Journalist: Our Immigration and Border Protection Minister Peter Dutton is on the line, hopefully, Minister are you there?
Peter Dutton: Yes I am John. How are you?
Journalist: I'm ok, Peter, you?
Peter Dutton: Very well thank you.
Journalist: Good. The law was introduced before this bloke entered Syria. Does that give him a free pass? Or what's the situation?
Peter Dutton: Well John obviously the matter is being investigated at the moment by the Australian Federal Police and other agencies, so it's hard for me to provide a comment.
But obviously the Australian Government doesn't want to do anything to even – regardless of how well intentioned somebody might be – to provide an incentive or an excuse or an opportunity for people to go into a war zone, it potentially puts our own personnel at risk and because we're active in that part of the world – where we have our Australian air force, the Royal Australian Air Force working with the United States and France and many other countries in the coalition, conducting air strikes and the rest of it – we just don't want anybody in that region, however well- intentioned they might be.
The difficulty is that, my sense, is that this is a very good family. His mum and dad obviously love him very much and it is an emotional issue, but we have to recognise that this is a theatre of war and people going off to role play in whatever side that they might see fit, is just not acceptable under Australian law.
Journalist: What are the possible penalties?
Peter Dutton: The way in which the law has been set up is that there are a number of areas that have been prescribed – that is areas which are no go zones depending on….there are some reasonable excuses that can be put forward to negate that – but I just don't have the full facts in relation to this case and obviously if people are involved in fighting for foreign armies, that is in certain circumstances, an offence against our law.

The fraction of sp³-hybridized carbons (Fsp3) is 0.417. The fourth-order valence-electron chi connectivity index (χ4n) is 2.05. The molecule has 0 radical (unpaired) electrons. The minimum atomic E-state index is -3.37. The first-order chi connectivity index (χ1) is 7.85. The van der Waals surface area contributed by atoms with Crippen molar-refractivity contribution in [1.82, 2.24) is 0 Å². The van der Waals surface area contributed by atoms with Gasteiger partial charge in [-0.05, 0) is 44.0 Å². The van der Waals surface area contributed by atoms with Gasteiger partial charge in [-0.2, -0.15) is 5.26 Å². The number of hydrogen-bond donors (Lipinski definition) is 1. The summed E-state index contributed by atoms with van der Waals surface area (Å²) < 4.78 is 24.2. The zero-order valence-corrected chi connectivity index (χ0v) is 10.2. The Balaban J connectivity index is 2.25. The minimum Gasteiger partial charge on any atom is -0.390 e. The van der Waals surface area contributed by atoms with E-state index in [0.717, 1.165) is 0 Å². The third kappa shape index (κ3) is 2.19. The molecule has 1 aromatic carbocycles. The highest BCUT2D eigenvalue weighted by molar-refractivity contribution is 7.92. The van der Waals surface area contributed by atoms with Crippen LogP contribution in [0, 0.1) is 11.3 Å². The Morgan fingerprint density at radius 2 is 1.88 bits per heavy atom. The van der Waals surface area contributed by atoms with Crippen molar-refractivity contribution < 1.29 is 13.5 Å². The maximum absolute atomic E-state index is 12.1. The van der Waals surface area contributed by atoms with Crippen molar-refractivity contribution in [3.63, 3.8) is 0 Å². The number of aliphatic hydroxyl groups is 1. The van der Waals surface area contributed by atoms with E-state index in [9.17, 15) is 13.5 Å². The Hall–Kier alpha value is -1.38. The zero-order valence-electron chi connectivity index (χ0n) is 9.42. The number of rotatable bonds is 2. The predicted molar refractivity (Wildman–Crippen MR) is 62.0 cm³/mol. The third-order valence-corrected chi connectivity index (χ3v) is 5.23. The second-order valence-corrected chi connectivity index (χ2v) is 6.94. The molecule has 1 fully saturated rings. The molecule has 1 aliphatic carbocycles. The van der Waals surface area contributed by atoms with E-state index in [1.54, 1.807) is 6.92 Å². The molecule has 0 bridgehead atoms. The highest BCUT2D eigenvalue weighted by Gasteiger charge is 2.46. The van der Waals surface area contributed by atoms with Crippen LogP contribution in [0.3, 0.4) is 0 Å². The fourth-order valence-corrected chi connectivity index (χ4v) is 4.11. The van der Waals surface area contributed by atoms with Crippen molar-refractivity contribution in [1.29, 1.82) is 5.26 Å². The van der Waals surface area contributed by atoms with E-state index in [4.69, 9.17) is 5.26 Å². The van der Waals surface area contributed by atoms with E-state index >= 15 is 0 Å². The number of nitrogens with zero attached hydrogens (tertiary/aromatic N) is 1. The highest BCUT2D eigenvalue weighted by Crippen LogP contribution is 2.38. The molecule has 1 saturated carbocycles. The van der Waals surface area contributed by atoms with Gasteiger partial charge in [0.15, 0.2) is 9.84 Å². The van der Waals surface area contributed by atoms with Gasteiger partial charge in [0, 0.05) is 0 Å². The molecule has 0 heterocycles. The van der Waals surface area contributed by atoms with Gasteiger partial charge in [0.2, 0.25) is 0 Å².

Journalist: Well its treachery.
Peter Dutton: If you have a look at the biggest threat here John, that is the young people who are online and they're being influenced by these barbaric types in ISIL, we have to stare it down and if they think that we're going to cower or that we're going to somehow give into their message, I just think they completely underestimate how strong and resolute the Australian spirit is. We will stare it down and not allow it to interrupt our way of life.
Journalist: Well, that's well said and I believe that we should keep saying it, that we're not going to be cowered by these people at all and we should keep saying it loudly and clearly, but we should also be, very, very observant about what's going on around us, should we not?
Peter Dutton: I think we should John and I think we're living in an age where, as people have seen in the United States, in terms of killings there recently, in the last 48 hours, the attack at the underground in United Kingdom, if people see suspicious activity they need to contact the police immediately because we do have a significant threat – like any western democracy – people running around who would seek to do us harm and our police and our intelligence agencies are amongst the best in the world and they do a great job every day, but they can only do it with the assistance from the public of pertinent information.
So if people do see something peculiar, particularly over the Christmas period, they should contact the police.
But the message of absolute reassurance, from the Prime Minister, from myself, from everybody involved in this very important area; we do have some of the most highly skilled and trained officers in the world and we will deal with this threat and we will, I think as a Government, stare it down, but it will take some time.